The authority of the Scripture is just as effectual, just as binding, in our practice as it is in our principles. There is great danger that the whole tone of the Christian mind in regard to practical Christianity is being lowered. The danger of lowering it in daily, personal living. The danger of lowering it in the concessions we are making to those who deny the faith, who deny it in their actions and aims if not in their statement of belief. The danger of lowering it in the talking a lot about God without walking with Him day by day, moment by moment. Sepa­rated Christian living, according to the authority of Scripture, is not present as it should be.

Dr. J. L. Packer says it this way, “To accept the authority of Scrip­ture means in practice being willing, first to believe what it teaches, and then to apply its teaching to ourselves for our correction and guid­ance.” (Fundamentalism and the Word of God, Pg. 69).

We have a rule by which we may glorify and enjoy Him. Possibly we should remember that Scripture is profitable not only for “doctrine” but also for “instruction in righteousness.”

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A Message to our Faithful Subscribers:

Three years ago, I pitched the idea to Wayne Sparkman, archivist of the PCA History Center, about a day by day Presbyterian web site to focus in on persons, places, and events associated with historic Presbyterianism. He graciously received the idea and This Day in Presbyterian History was born. We wanted it to be a devotional, so Scripture reading through the Bible, confessional readings in our Westminster Standards, and a  practical Words to Live By section were placed along with each historical post.

By and large, after three years of one thousand and ninety six posts, we believe that it has turned out to be what we prayed and planned it to be, in His providence. However now, I am leaving the co-authorship of it, so as to engage in other writing pursuits. (By Wayne’s kind invitation, I plan to write some posts for 2015 as a guest author.)  My prayer is that God’s Spirit will continue to help our subscribers learn from the past and continue to engage in the work of the Lord for His glory.

—David T. Myers

It has been a pleasure working with David these past four years. When he called to suggest the project, I was cautious, having some idea of the time it would involve. When I did finally agree that the PCA Historical Center would host the blog, I asked David to write a year’s worth of posts in advance. And he did it! No backing out then. So we unveiled the blog on January 1 of 2013. Now we are about to enter our fourth year, and there is still so very much that we can write about.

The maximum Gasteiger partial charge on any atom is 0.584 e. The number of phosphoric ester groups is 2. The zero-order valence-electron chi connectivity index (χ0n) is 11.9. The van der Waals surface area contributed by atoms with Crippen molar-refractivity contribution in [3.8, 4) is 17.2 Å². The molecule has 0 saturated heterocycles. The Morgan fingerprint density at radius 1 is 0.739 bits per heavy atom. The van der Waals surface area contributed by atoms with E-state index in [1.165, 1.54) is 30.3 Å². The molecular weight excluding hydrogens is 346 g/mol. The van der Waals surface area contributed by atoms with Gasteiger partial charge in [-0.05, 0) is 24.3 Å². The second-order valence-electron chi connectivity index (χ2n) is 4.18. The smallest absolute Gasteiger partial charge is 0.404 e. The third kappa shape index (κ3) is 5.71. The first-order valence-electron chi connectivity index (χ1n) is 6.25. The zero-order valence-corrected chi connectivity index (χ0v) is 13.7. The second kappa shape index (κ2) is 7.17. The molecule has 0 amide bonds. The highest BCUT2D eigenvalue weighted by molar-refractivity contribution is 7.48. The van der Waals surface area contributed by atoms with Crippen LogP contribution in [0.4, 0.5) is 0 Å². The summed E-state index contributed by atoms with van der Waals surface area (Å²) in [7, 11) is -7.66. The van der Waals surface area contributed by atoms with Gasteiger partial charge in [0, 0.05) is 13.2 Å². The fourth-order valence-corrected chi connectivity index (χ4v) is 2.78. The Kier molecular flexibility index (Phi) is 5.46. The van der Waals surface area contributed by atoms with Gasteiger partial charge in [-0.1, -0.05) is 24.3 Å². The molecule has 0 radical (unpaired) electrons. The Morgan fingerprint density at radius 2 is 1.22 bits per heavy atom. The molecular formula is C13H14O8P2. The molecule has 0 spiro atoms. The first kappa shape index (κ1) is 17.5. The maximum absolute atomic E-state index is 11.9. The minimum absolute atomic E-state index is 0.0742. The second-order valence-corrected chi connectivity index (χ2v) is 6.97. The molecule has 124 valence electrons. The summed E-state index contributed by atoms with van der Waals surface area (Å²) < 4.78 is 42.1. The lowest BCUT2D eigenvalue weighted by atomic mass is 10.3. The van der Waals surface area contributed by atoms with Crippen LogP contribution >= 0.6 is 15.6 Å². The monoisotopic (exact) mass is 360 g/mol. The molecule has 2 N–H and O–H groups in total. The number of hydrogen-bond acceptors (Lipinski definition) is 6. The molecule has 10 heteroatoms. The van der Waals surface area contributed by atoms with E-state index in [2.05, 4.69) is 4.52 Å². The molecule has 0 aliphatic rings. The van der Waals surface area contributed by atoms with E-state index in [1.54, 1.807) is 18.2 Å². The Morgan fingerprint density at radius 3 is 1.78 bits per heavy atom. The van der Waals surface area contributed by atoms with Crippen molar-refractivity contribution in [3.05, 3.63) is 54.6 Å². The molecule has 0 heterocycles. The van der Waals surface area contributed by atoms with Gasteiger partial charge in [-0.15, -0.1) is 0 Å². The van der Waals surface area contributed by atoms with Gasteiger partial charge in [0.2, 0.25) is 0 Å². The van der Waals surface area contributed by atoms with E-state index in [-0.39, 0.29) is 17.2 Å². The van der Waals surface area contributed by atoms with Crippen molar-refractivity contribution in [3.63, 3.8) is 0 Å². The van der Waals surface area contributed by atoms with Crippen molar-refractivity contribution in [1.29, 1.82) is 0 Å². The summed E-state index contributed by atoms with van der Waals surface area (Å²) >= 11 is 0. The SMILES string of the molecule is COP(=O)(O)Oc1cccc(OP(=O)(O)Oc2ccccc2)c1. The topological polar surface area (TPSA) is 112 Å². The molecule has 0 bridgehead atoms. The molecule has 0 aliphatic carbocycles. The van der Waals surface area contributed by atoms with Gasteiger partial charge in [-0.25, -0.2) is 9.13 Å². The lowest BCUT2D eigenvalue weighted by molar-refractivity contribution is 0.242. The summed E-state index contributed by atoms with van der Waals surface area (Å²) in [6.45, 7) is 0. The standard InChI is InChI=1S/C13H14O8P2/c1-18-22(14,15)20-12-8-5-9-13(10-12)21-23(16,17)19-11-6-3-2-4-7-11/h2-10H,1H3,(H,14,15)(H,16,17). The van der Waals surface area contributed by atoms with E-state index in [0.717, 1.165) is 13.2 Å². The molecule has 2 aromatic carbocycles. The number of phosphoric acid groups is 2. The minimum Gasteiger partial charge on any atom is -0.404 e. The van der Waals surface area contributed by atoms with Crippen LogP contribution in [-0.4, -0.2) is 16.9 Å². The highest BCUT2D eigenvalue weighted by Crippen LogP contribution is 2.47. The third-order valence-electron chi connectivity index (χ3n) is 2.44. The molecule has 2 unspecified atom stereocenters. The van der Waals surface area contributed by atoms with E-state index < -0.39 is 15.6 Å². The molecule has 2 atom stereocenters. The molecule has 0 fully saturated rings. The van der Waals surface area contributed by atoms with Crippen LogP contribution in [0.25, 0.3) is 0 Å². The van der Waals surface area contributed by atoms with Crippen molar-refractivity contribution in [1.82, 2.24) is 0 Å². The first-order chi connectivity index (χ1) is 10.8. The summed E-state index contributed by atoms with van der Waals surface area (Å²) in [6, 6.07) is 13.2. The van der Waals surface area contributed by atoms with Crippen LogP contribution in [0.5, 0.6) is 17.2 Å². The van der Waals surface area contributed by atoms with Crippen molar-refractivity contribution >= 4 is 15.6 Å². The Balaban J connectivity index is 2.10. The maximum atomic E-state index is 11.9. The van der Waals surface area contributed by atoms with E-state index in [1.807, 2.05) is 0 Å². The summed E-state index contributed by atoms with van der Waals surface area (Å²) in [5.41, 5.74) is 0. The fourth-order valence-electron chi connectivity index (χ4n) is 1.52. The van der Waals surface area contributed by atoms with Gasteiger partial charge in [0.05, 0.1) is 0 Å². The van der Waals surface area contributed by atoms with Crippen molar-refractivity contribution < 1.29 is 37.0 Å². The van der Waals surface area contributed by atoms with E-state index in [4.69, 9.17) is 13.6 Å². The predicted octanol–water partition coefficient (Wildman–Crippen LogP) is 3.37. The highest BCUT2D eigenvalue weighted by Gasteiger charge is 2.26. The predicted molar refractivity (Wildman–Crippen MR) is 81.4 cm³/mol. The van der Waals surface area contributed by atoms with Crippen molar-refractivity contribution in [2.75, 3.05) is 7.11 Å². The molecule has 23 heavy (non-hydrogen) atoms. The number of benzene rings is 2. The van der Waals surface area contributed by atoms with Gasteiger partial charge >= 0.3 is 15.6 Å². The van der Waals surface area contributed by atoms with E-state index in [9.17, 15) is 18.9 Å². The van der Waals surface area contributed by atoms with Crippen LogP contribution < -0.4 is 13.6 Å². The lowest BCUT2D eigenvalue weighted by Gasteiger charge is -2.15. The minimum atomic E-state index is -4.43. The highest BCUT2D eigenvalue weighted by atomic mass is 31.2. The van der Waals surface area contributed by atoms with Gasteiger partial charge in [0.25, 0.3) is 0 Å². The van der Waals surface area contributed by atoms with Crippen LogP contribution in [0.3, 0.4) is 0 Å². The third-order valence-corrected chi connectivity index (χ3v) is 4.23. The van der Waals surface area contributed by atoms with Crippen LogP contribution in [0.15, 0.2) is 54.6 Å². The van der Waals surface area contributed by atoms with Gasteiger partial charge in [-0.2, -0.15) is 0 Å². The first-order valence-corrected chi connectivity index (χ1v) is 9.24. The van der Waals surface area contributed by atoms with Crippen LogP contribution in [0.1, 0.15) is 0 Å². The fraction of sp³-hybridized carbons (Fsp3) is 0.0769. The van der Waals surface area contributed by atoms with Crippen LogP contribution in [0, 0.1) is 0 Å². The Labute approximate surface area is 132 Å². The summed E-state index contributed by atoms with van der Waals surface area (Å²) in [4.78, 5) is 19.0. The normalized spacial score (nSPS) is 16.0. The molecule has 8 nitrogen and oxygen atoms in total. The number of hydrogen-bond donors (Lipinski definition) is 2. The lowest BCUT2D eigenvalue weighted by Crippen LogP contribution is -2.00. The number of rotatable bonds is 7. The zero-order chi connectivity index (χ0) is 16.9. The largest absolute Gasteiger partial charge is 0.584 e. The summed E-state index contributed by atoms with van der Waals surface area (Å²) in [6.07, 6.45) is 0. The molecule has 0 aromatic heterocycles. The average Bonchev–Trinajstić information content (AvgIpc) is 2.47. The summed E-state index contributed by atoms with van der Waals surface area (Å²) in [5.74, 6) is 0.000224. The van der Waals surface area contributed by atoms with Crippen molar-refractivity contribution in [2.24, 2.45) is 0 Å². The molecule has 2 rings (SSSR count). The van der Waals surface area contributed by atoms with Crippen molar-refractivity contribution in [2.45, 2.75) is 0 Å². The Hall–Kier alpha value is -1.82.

From time to time you may notice that we might repeat a post from a prior year. Generally this is when time simply doesn’t permit writing new material. Or on a few occasions, even with a deeper pool of resources at hand, there still are a few dates when it seems that not much happened.

I will sorely miss David’s invaluable help with this blog. He’ll be back with a few posts through the coming year, and who knows, maybe in 2016 he’ll return with still more frequent contributions. I feel I’ve gotten to know him rather well, even though we’ve never met face to face. May our Lord bless these projects that David has laid out for the new year, and may our Lord strengthen my hand to continue this blog, to His glory and praise.

—Wayne Sparkman, director, PCA Historical Center.

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He Seemed But a Little Boy

AlexanderArchibaldIt was only a year before that Archibald Alexander had been taken under care of the Presbytery of Lexington, Virginia.  He was young and extremely small in stature.  In our day, such a move of spiritual oversight is usually granted by a Presbytery after it has heard your personal testimony, what God has done for you in Christ in your spiritual life, and an expression of your call to the ministry. In the eighteenth century however, it included all  that, no doubt, and also a sermon preached before the presbytery.

On that occasion in October of 1790, Archibald Alexander stood before the esteemed members of this presbytery. The fact that the candidate before him had utterly failed to utter anything approaching a sermon, much less give any orderly address, didn’t seem to faze him.  He stood up, without any idea of what he was going to say, and delivered an exhortation which astonished everyone present.  In fact, after that occasion, he delivered “exhortation” after “exhortation” several times a week.

In the spring of 1791, Alexander was examined by the Presbytery of Lexington in his Latin and Greek knowledge.  He had prepared an exegesis upon an assigned topic, and read it to the brethren.  He delivered a speech to the Presbytery as well.  It was then moved that he be assigned a text to preach at the next meeting of the Lexington Presbytery.

alexanderArchibald01At that time, on September 20, 1791, the time had arrived for his proclamation before his elders, both in age and office, on the assigned theme, which was Jeremiah 1:7, “Say not, I am a child.”  And indeed, he seemed but a little boy, but the effect of his trial sermon, quickly put that to rest. There was authority in the proclamation of the Word of God.  It was no wonder then that at the next presbytery meeting in Winchester, he was licensed to preach the Word of God and the testimony of Jesus Christ.